Thursday, January 4, 2024

UTSA professor selected for prestigious Ford Foundation fellowship

UTSA professor selected for prestigious Ford Foundation fellowship

MARCH 14, 2023 — UTSA professor Langston Clark has been selected as a Ford Foundation Postdoctoral Fellow for the 2022-2023 academic year. Clark, an associate professor in the College of Education and Human Development (COEHD), is one of 25 scholars selected for the prestigious one-year program.

The Ford Foundation Fellowship Program, offered through the National Academy of Sciences, seeks to bring faculty from various backgrounds to American colleges and universities. Fellowships are made at the predoctoral, dissertation and postdoctoral levels to “students who demonstrate academic excellence, a commitment to pluralism and a strong interest in teaching and research,” according to the foundation’s website.

Launched in 1962, the program has become one of the U.S.’s most prestigious and successful fellowship initiatives.

“I’m excited by what it all means for Clark personally and professionally but also for what COEHD and the entire academic community at UTSA stands to gain.”

“Ford is among the most highly selective and prestigious programs for fellowships,” said COEHD Dean Mario Torres. “What stands out for me about this program is the unequivocal commitment to advancing scholars who have a deep commitment to addressing the needs of underserved communities, leveraging their personal experience and academic expertise to improve the lives of others.

“I’m excited by what it all means for Clark personally and professionally but also for what COEHD and the entire academic community at UTSA stands to gain. It’s a tremendous opportunity and honor for Clark and for us, as well,” Torres added.

Clark is at Huston-Tillotson University, a historically Black college in Austin, where he is being mentored by Carlos Cervantes, chair of Huston-Tillotson’s Kinesiology Department, as he completes research that will culminate in a book about teacher education at Historically Black Colleges and Universities (HBCUs). In addition, Ford Fellows also have opportunities for professional development.

“You get put into a community of folks who are current fellows and former fellows, so it really expands your network, your social capital and your ability to collaborate with others to do research,” Clark said.

The fellowship is extremely competitive, as only about 5% of Ford Foundation Fellowship applicants are named fellows, according to the National Academies website. The National Academies of Science, Engineering and Medicine administers the program on behalf of the Ford Foundation.

Clark’s research focuses on what it means to be a Black male teacher education student at Minority Serving Institutions, which include HBCUs, Hispanic Serving Institutions, Tribal Colleges and Universities, and Asian American and Pacific Islander Serving Institutions.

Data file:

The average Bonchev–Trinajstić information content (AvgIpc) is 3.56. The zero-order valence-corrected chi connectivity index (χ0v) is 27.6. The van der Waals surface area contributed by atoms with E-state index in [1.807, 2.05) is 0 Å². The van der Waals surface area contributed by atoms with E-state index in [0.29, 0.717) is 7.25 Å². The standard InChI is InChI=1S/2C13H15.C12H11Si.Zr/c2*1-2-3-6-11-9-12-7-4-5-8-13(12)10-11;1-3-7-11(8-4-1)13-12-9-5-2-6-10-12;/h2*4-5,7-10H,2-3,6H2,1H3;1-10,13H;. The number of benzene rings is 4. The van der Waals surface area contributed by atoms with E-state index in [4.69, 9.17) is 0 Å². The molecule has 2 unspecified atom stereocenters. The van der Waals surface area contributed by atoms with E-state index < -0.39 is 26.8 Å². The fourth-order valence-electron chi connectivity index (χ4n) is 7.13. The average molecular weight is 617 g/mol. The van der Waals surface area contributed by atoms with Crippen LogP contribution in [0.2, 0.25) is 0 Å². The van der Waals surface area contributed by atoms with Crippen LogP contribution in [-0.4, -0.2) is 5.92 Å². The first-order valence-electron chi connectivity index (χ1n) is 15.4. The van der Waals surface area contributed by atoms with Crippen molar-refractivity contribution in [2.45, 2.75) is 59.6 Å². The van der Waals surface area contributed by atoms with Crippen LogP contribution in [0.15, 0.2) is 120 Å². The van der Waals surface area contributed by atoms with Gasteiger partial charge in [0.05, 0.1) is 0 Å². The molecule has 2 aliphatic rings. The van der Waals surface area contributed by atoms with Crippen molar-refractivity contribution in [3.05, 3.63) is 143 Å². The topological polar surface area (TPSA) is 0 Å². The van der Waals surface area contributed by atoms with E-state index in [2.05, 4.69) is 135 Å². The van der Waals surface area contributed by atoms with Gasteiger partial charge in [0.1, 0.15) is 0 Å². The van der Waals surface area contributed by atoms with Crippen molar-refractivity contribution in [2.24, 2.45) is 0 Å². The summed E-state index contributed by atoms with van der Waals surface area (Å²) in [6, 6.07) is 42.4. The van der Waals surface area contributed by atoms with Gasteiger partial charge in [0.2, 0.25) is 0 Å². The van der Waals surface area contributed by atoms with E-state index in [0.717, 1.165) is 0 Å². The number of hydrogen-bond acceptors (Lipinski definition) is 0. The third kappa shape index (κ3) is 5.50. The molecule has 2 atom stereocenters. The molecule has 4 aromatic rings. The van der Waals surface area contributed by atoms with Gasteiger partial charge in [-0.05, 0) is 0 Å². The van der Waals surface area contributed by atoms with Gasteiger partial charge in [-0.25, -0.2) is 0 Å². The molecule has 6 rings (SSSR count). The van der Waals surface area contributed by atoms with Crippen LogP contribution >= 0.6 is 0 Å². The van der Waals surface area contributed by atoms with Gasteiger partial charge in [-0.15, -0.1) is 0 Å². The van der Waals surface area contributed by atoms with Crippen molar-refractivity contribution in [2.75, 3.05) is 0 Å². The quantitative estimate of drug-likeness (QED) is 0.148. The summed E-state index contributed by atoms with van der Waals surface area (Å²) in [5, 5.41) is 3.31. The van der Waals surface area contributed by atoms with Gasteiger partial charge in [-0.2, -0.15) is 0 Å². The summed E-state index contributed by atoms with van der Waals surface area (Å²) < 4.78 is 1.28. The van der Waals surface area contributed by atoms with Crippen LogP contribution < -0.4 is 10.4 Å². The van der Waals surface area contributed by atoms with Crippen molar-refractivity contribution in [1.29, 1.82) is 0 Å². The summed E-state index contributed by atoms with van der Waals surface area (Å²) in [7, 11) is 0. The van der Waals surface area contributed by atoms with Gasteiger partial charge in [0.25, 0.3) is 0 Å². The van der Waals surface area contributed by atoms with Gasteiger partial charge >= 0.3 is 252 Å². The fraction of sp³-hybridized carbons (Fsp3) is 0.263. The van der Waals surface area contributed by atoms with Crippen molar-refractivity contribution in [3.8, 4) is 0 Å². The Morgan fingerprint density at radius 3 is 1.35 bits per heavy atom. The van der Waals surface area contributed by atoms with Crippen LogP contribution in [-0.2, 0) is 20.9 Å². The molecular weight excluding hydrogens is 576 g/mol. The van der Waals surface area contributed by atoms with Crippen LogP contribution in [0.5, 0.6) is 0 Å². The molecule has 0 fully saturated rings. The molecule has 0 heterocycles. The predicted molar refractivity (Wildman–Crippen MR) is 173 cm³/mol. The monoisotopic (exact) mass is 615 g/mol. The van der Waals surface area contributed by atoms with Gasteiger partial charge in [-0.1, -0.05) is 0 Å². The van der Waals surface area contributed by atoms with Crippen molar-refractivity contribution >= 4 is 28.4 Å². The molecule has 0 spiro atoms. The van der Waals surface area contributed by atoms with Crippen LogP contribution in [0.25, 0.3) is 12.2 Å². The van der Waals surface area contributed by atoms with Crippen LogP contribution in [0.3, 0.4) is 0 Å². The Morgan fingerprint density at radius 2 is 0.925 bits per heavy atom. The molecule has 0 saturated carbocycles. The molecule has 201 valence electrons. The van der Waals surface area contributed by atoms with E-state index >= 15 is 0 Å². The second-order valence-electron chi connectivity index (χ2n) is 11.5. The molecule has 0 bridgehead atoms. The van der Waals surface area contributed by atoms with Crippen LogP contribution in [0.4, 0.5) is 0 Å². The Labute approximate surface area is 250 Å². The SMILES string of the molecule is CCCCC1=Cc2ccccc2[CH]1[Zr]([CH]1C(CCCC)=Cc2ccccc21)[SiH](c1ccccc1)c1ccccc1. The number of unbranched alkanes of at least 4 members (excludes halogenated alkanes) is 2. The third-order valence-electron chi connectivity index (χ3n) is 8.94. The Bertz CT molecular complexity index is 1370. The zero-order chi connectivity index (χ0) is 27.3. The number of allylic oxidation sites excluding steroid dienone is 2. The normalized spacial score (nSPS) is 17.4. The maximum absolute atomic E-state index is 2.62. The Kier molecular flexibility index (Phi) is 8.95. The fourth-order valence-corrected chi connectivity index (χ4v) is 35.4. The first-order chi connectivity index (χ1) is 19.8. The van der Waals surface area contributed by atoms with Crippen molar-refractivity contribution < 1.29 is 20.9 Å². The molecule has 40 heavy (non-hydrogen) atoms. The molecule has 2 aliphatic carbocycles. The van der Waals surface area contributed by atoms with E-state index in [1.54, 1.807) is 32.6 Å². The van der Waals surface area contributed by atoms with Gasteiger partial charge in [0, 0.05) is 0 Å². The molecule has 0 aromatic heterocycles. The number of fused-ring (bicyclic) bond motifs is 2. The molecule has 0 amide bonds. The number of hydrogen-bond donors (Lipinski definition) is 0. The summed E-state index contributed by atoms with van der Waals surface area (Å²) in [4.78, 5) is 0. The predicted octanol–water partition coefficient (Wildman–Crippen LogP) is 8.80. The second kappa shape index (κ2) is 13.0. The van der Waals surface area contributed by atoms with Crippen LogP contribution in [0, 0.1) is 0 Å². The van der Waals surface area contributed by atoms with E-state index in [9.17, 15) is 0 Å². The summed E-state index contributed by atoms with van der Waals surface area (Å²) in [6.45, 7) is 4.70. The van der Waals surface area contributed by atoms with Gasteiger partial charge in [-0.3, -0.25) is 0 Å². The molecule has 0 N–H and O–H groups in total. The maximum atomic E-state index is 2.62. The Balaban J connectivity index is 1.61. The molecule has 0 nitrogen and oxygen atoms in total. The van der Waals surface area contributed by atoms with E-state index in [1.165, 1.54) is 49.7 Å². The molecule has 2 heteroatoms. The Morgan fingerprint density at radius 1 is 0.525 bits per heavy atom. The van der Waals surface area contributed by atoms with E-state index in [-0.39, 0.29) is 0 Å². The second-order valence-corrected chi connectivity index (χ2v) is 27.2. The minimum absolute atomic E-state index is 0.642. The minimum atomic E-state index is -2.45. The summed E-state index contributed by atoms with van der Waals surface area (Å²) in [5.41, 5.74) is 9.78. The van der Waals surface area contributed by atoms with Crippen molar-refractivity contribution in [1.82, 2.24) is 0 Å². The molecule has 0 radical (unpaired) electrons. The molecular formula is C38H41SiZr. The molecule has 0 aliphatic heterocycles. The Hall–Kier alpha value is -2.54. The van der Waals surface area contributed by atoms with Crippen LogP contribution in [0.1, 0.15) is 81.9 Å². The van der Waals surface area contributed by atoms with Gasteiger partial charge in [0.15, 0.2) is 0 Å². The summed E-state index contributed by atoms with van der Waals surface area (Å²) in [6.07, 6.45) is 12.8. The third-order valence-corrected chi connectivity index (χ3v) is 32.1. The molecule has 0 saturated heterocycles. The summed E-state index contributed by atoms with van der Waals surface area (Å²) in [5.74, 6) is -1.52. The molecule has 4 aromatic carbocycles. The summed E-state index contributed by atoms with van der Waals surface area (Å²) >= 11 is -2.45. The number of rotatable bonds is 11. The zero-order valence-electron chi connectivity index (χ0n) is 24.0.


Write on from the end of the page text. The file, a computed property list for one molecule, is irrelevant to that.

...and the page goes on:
The COEHD faculty are already working to recruit more men of color into the teaching profession, and Clark’s research is building upon that work to better understand how teacher education programs can better support these students in college but also through their first two years of teaching. Clark said it’s important to recognize students as both college students and teacher education students and that supports will overlap for students.

“I hope that what we’re building at the college is something that extends into the community and also benefits the community long-term as we seek to shore up this teacher pipeline in San Antonio,” he said.

Clark said many men might not realize the benefits teaching can bring to their lives. In the 2021-2022 school year, about 24% of teachers in Texas were men and 11% were Black, according to data from the Texas Education Agency.

“Men can have a meaningful work life and purpose as teachers, and I think if more men knew the value, they could get out of being someone who pours into the next generation of people as a career, they would not dismiss teaching as a profession,” he said. “We sometimes only look at the benefits to the kids who will have these male role models, but I think the teacher benefits from being in a classroom with these kids, too.”

Additionally, it’s important for students to see different men as professionals and role models who are invested in their communities, Clark said. It not only benefits the students but the overall community, as well.

Learn more about the Ford Foundation Fellowship Programs
Read more about the research being done in the College of Education and Human Development

One untapped resource for recruiting men into the classroom is athletics, Clark said. He sees potential in partnering with the athletics department to provide a pathway for student athletes to become teachers. Many already want to coach, and to coach in K-12 schools, coaches have to work as teachers.

“We can help them fulfill their dreams but also make a difference in the classroom,” he said.

Brooke Crum

UTSA Today is produced by University Strategic Communications,
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of The University of Texas at San Antonio.

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University of Texas at San Antonio receives ‘transformational’ $40M gift

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